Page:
#7: Institutional Influences within the Global Political Arena
MODERATOR: David Williams
With an increasingly interdependent and unpredictable global system, global institutions are taking on larger roles. As evident in the last decade’s rapidly changing global arena, the foreign policy of institutions and individual nations has been anything but continuous. Recently, with the Arab Spring and the rise of China, the Middle East and the Pacific have attracted much attention and changed institutional policies. This roundtable will discuss how partnerships have addressed issues regarding political crises, cooperative security, and foreign policy across the globe in the past, present, and future. The discussion will focus on the successes or failures of these policies through the lens of security, cooperation, and stability. Regional political and economic partnerships, to include the European Union, the Arab League, ASEAN, and others, will be emphasized. As the global system continues to change, this table will delve into how nations choose to use institutions and the political implications of their policies.
#8: International Intervention: Issues and Interests
MODERATOR: Colin Grier
Since the drafting of the United Nations’ Charter in 1945, international organizations have played a substantial role in confronting the challenges facing international relations. Exploring relations beyond bilateral diplomacy has developed into a system where nearly all issues are handled on an international level. This roundtable will discuss the process by and the extent to which international organizations (IOs) have become involved in conflicts around the world during the 21st century, with specific emphasis on NATO and the UN. Evaluating the world’s security issues through the lenses of IOs will provide a rounded assessment of the interests of all countries involved. Discussion of the processes by which IOs are able to involve themselves in international conflict will allow for a debate on the international bureaucracy and the issues stalling action on the world stage. This roundtable will serve as a critical evaluation of the status of IOs throughout the world today and discuss their value to the international community. Potential discussion topics include the effectiveness of the UN, NATO, ASEAN, the Arab League and other IOs, the competition between soft and hard power as well as the international legal system.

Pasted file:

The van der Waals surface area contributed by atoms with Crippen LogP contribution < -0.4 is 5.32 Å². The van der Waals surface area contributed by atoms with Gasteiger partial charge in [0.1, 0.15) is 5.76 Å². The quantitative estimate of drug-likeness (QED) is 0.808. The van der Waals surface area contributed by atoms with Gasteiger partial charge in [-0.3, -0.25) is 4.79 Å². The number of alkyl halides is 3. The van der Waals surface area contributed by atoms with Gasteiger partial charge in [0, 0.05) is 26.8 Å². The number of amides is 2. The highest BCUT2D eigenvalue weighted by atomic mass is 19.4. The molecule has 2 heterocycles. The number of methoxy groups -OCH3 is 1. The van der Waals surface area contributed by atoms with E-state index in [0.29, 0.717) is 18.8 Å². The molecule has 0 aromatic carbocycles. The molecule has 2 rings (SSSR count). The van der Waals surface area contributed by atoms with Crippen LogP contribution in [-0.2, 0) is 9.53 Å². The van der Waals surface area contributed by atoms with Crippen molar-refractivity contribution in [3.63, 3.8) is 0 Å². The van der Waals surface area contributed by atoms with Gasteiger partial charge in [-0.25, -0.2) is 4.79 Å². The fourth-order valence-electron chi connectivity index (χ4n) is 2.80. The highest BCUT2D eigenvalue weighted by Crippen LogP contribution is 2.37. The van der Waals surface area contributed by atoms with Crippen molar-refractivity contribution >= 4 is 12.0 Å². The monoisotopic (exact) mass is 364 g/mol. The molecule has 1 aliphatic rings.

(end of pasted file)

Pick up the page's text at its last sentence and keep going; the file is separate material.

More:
#9: -Isms and the Role of International Institutions.
MODERATOR: Akheel Patel
In an increasingly globalized world, the actions of international partnerships and militaries to protect people and resources in the 21st century are essential. However, are these institutions able to transgress beyond a forum of discussion and execute effective policy? Or will they simply remain just that, a forum, in which action cannot occur without the support of a formidable armed force? With the eyes of the world upon AQIM (Al-Qaeda in the Islamic Maghreb) controlled Northern Mali, will the partnership between France and the United States be successful in increasing human security in Mali? Moving eastward, the New Silk Road Initiative between India, Pakistan, Iran, and the United States seeks to ensure that Afghanistan maintains stability and prospers economically. The Association of Southeast Asian Nations, East Asia Summit, Asia-Pacific Economic Cooperation, as well as other seek to maintain free trade and prosperous relationships within the South China Sea. As violence and threats to human security and free trade become more frequent, this table will examine the cooperation and effectiveness of international institutions and military coalitions which seek to mitigate and combat these threats.
#10: Cultural Heritage: The Bridge Between Past and Future
MODERATOR: Sean Finney
The 21st century has been characterized by many as the most substantial period of change throughout the course of human history. However, the cultural heritages of each nation will dictate how and to what extent these changes will occur. In the wake of the Arab Spring and other similar movements, many cultures in the Middle East, Africa and Asia are experiencing rapid changes firsthand. As political, economic and military interests shift how does the cultural heritage of different societies affect how they will continue to change in the coming years? In this roundtable, we will discuss how the different aspects of cultural heritage within societies around the world will dictate how these same societies will respond to the shift in economic and political interest to the Pacific. Among others, gender relations, societal hierarchy, religious systems and historical roles of the government will all be explored in an effort to use the past to build a roadmap to the future.
#11: Political Economy
As the world continues to shrink, politics and economics become inextricably linked. How do we make political policies without looking at economic consequences, and how do we change economic policy without balancing the politics? This table will look at the political consequences of economic decisions that hegemons like the United States make today. In addition, we will examine what developing countries can do to better their economic situations while stepping into the realm of international politics.
#12: Impact of Domestic Institutions on Foreign Policy
MODERATOR: Aaron Fleming